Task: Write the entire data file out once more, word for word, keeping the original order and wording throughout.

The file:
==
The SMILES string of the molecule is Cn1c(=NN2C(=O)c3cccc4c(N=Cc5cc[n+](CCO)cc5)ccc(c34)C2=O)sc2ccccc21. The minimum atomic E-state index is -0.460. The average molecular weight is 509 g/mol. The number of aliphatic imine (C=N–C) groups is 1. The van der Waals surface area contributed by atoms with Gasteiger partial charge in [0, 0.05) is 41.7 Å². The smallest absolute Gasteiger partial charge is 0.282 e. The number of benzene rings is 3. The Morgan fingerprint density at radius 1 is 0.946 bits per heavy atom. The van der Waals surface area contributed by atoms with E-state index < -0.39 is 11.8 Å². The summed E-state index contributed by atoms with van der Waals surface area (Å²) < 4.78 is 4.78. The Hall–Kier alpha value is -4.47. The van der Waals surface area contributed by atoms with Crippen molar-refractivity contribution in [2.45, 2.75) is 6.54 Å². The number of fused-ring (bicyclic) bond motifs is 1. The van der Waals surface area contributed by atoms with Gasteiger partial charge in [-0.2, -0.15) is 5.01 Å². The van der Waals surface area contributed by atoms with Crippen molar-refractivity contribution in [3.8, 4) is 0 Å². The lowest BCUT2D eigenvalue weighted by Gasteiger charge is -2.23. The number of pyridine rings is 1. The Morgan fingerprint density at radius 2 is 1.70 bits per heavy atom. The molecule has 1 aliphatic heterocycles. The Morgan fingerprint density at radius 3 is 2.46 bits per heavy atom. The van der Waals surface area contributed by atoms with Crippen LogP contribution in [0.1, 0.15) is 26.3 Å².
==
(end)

The SMILES string of the molecule is Cn1c(=NN2C(=O)c3cccc4c(N=Cc5cc[n+](CCO)cc5)ccc(c34)C2=O)sc2ccccc21. The minimum atomic E-state index is -0.460. The average molecular weight is 509 g/mol. The number of aliphatic imine (C=N–C) groups is 1. The van der Waals surface area contributed by atoms with Gasteiger partial charge in [0, 0.05) is 41.7 Å². The smallest absolute Gasteiger partial charge is 0.282 e. The number of benzene rings is 3. The Morgan fingerprint density at radius 1 is 0.946 bits per heavy atom. The van der Waals surface area contributed by atoms with E-state index < -0.39 is 11.8 Å². The summed E-state index contributed by atoms with van der Waals surface area (Å²) < 4.78 is 4.78. The Hall–Kier alpha value is -4.47. The van der Waals surface area contributed by atoms with Crippen molar-refractivity contribution in [2.45, 2.75) is 6.54 Å². The number of fused-ring (bicyclic) bond motifs is 1. The van der Waals surface area contributed by atoms with Gasteiger partial charge in [-0.2, -0.15) is 5.01 Å². The van der Waals surface area contributed by atoms with Crippen molar-refractivity contribution in [3.8, 4) is 0 Å². The lowest BCUT2D eigenvalue weighted by Gasteiger charge is -2.23. The number of pyridine rings is 1. The Morgan fingerprint density at radius 2 is 1.70 bits per heavy atom. The molecule has 1 aliphatic heterocycles. The Morgan fingerprint density at radius 3 is 2.46 bits per heavy atom. The van der Waals surface area contributed by atoms with Crippen LogP contribution in [0.1, 0.15) is 26.3 Å².